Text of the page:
Marine Biology

, Volume 143, Issue 6, pp 1161–1174 | Cite as

Geographic variation and behavioral evolution in marine plankton: the case of Mastigias (Scyphozoa, Rhizostomeae)

  • Michael N DawsonEmail author
  • William M. Hamner
Research Article


Although complex behavior in marine zooplankton has been considered strong evidence of adaptation, ethological studies of marine zooplankton generally have not employed either the comparative approach or evolutionary perspective necessary to distinguish adaptation from any alternative. Consequently, the potential for intra-specific variation in the behavior of marine zooplankton has received insufficient attention and conclusions of adaptation remain poorly substantiated. Intra-specific comparison of patterns of migration and behavior for seven populations of golden jellyfish, Mastigias (Scyphozoa: Rhizostomeae), inhabiting isolated marine lakes and semi-enclosed lagoon coves in Palau document population specific differences in patterns of horizontal migration, vertical migration, pulse rate, swimming speed, and turning behavior. Evidence was found for symplesiomorphic behaviors, canalization, exaptation, adaptation, and probably once-deleterious traits. Behavioral evolution likely proceeded via, at least, relaxation of selection, trade-offs with morphology, and natural selection effected by predation. Behavioral patterns also may change with ontogeny. Geographic variation in the behavior of marine plankton therefore can be substantial and patterns of evolution complex. Behavioral evolution can rapidly generate coastal biodiversity. Thus, geographic variation in marine plankton is of potential interest to ethologists, evolutionary biologists, biogeographers, and conservation biologists.


Pulse Rate Swimming Speed Vertical Migration Horizontal Distribution Swimming Behavior 
These keywords were added by machine and not by the authors. This process is experimental and the keywords may be updated as the learning algorithm improves.



The national Division of Marine Resources and Koror State Government kindly granted research permits for this work, which was in accordance with current laws, in Palau. W. Maech and L. E. Martin provided invaluable field-assistance and discussion. We are also grateful to S. Foster for taking the time to read and suggest ways to improve the manuscript. The study was funded by grants from the American Museum of Natural History (Lerner-Gray Award), British Schools and Universities Foundation, International Women's Fishing Association, and by the Academic Senate, Center for the Study of Evolution and the Origins of Life, Graduate Division, and Department of Organismic Biology, Ecology, and Evolution, at the University of California, Los Angeles. Work at the Coral Reef Research Foundation was enabled by Grant no. DBI-9714179 from the National Science Foundation. A Vice-Chancellor's Post-doctoral Fellowship to MND from the University of New South Wales supported the completion of the project.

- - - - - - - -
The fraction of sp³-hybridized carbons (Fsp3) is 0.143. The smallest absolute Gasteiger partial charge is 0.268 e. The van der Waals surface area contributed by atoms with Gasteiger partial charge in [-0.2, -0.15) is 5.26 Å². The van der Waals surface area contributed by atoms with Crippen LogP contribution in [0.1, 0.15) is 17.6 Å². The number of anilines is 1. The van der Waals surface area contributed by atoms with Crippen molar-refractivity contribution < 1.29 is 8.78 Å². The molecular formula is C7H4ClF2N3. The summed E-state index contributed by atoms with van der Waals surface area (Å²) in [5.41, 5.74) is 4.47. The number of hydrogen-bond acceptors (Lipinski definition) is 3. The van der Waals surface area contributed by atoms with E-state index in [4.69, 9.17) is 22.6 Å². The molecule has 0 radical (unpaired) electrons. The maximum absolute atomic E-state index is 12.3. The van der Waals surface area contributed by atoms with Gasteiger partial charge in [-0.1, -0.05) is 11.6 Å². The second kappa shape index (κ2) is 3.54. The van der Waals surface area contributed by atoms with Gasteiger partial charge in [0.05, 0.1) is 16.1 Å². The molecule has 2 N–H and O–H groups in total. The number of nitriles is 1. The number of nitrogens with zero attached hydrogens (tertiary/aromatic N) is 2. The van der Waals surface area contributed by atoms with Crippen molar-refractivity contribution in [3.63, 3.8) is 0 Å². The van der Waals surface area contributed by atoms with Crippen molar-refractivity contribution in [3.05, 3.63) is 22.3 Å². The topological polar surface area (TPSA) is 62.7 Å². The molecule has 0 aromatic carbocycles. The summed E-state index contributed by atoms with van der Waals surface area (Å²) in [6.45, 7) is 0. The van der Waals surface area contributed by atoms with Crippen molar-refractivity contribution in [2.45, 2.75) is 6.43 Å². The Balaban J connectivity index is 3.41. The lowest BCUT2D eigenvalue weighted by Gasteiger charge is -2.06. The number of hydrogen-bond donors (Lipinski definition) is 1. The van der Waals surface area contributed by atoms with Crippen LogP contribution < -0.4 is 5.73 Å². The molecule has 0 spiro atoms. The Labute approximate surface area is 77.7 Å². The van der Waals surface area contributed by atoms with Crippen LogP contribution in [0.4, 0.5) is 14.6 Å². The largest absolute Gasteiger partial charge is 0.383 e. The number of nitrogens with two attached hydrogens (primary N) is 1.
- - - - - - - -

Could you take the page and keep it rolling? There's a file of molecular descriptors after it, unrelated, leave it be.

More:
Supplementary material

SD1 Statistical data describing horizontal distributions and instantaneous swimming directions of Mastigias medusae to accompany Figure 2

SD1.pdf (31 kb)
(PDF 32 KB)

SD2 Statistical data describing vertical distributions of Mastigias medusae to accompany Figures 4 and 5

SD2.pdf (30 kb)
(PDF 30 KB)


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Copyright information

© Springer-Verlag 2003

Authors and Affiliations

  1. 1.Department of Organismic Biology, Ecology and EvolutionUniversity of CaliforniaLos AngelesUSA
  2. 2.Coral Reef Research FoundationKororPalau
  3. 3.Centre for Marine and Coastal StudiesUniversity of New South WalesSydneyAustralia
  4. 4.Centre for Marine and Coastal StudiesUniversity of New South WalesSydneyAustralia

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